Discover more about synthetic fuels…
Synthetic fuels have emerged as a promising sustainable energy solution contender. These fuels crafted through advanced chemical processes, offer an intriguing blend of reliability, reduced emissions, and versatility. Distinct from traditional fossil fuels and alternative energy sources, synthetic fuels harness the power of innovation to meet our growing energy demands. Read on to unravel the science, potential, and environmental implications of these cutting-edge fuels.
Your synthetic fuel questions answered.
What are synthetic fuels?
Synthetic fuels are liquid fuels produced from sources other than natural crude oil. They are manufactured through chemical processes from various feedstocks, including natural gas, coal, biomass, or carbon dioxide and water. A synthetic fuel can also be classed as a renewable fuel if the hydrogen is produced from a renewable source and any carbon source used is from a renewable or unavoidable carbon stream
The main processes and products of synthetic fuels include:
These synthetic fuels are produced by converting carbon monoxide (CO), carbon dioxide (CO2), and hydrogen into liquid hydrocarbons using syngas (synthesis gas) obtained from gasification. Industrial processes like the Fischer-Tropsch (FT) method are typically employed.
- Renewable sources for GtL include syngas from biomass gasification (which can also fall under Biomass-to-Liquid, or BtL), direct air capture, and industrial waste gases.
- Fossil fuel sources for GtL involve natural gas, gasified coal, or recycled carbon fuel.
This is a variant of GtL where the CO2 is sourced from gasifying biomass. Despite using biomass, BtL doesn’t classify as a biofuel due to its synthetic production process.
This type of fuel is made using renewable electricity, combined with carbon sources. The process involves the same synthesis methods as GtL and BtL, but with an emphasis on renewable energy inputs.
A specific subset within synthetic fuels, e-fuels are made using green hydrogen. This hydrogen is produced using electricity for water electrolysis which is then combined with the captured carbon dioxide in a process to produce liquid fuels.
What’s the difference between biofuels and synthetic fuels?
Biofuels are made from biological materials or biomass, whereas Synthetic fuels can be made from various sources such as, natural gas, coal, biomass, or even carbon dioxide and water. Synthetic fuels are also created through more complex chemical processes like the Fischer-Tropsch synthesis by altering their chemical structure to turn into liquids.
Biofuels are often considered carbon-neutral because the CO2 they emit when burned is roughly equal to the CO2 absorbed by the plants during their growth. Synthetic fuels on the other hand can have a varying environmental impact. When produced from fossil resources (like coal or natural gas), they can be carbon-intensive and energy intensive. However, if made using renewable energy sources and carbon capture technologies, they can be much cleaner and sustainable.
Both biofuels and synthetic fuels can play crucial roles in the transition towards more sustainable future, but their effectiveness and sustainability depend on a multitude of different factors, including the sourcing of materials, production methods, and the end-use applications.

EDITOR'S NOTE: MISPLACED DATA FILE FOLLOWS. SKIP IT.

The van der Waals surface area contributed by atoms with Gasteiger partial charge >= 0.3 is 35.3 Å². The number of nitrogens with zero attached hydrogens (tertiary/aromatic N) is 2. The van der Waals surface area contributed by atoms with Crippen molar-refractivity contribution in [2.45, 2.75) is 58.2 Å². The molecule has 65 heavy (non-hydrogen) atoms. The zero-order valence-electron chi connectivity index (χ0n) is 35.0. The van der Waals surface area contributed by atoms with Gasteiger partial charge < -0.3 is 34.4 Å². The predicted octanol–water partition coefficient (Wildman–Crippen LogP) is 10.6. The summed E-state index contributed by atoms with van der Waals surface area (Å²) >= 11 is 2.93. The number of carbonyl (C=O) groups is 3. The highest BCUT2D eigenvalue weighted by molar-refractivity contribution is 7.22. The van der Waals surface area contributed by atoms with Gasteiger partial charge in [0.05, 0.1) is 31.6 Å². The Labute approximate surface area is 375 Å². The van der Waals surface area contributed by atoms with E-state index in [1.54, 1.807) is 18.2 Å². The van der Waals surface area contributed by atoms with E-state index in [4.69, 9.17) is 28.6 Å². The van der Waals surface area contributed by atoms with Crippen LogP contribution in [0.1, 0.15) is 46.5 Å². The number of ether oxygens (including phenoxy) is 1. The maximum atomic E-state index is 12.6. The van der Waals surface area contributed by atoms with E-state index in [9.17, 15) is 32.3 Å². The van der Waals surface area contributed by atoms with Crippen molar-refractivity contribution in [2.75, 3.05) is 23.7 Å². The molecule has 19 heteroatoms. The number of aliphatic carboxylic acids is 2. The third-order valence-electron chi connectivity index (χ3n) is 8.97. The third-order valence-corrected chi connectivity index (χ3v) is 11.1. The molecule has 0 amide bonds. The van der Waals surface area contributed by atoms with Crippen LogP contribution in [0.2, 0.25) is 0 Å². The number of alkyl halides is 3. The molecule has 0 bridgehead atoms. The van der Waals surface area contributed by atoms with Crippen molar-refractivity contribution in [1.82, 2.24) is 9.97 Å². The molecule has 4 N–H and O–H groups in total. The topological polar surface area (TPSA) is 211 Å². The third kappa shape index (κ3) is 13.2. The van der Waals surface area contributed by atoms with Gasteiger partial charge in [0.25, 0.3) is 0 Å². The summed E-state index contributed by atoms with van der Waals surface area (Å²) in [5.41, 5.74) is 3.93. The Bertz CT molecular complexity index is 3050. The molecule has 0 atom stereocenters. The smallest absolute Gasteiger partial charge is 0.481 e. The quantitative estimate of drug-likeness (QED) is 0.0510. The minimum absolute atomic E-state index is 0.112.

How do synthetic fuels compare in price to traditional fuels?
The cost of synthetic fuels can vary widely based on production techniques, feedstock prices, and market demand. Historically, synthetic fuels have been more expensive than conventional fuels, but advances in technology and economies of scale can change this dynamic over time.
What is SNG?
Synthetic Natural Gas (SNG) is a fuel gas that can be produced from fossil fuels such as coal, petroleum coke, or from renewable sources like biomass. Its main component is methane, the same as natural gas found in conventional gas fields.
What are the benefits of synthetic fuels?
Synthetic fuels can offer several benefits including reduced greenhouse gas emissions, cleaner burning properties than conventional fuels, and the potential to utilize local resources, reducing dependence on foreign fossil-based oil.
How can synthetic fuels help in the transition to a cleaner energy future?
Synthetic fuels can act as a bridge by providing cleaner-burning alternatives to traditional fuels while sustainable technologies like electric vehicles and renewable energy continue to develop and scale.
Can my car run on synthetic fuel?
How is synthetic fuel produced?
Synthetic fuels are typically produced through chemical processes like the Fischer-Tropsch synthesis, methanol synthesis, or the direct conversion of methane. The production method often depends on the feedstock being used.
The main processes of synthetic fuels include:
Using processes like the Fischer-Tropsch (FT) these synthetic fuels are produced by converting carbon monoxide (CO), carbon dioxide (CO2), and hydrogen into liquid hydrocarbons using syngas (synthesis gas) obtained from gasification.
This is a variant of GtL where the CO2 is sourced from gasifying biomass.
The process involves the same synthesis methods as GtL and BtL, but with an emphasis on renewable energy inputs.
E-fuels use water electrolysis to split water (H2O) into its constituent elements, hydrogen and oxygen. The hydrogen is then combined with the captured carbon dioxide in a process (such as the Fischer-Tropsch process) to synthesize hydrocarbons. This process produces liquid fuels that can include gasoline, diesel, and jet fuel.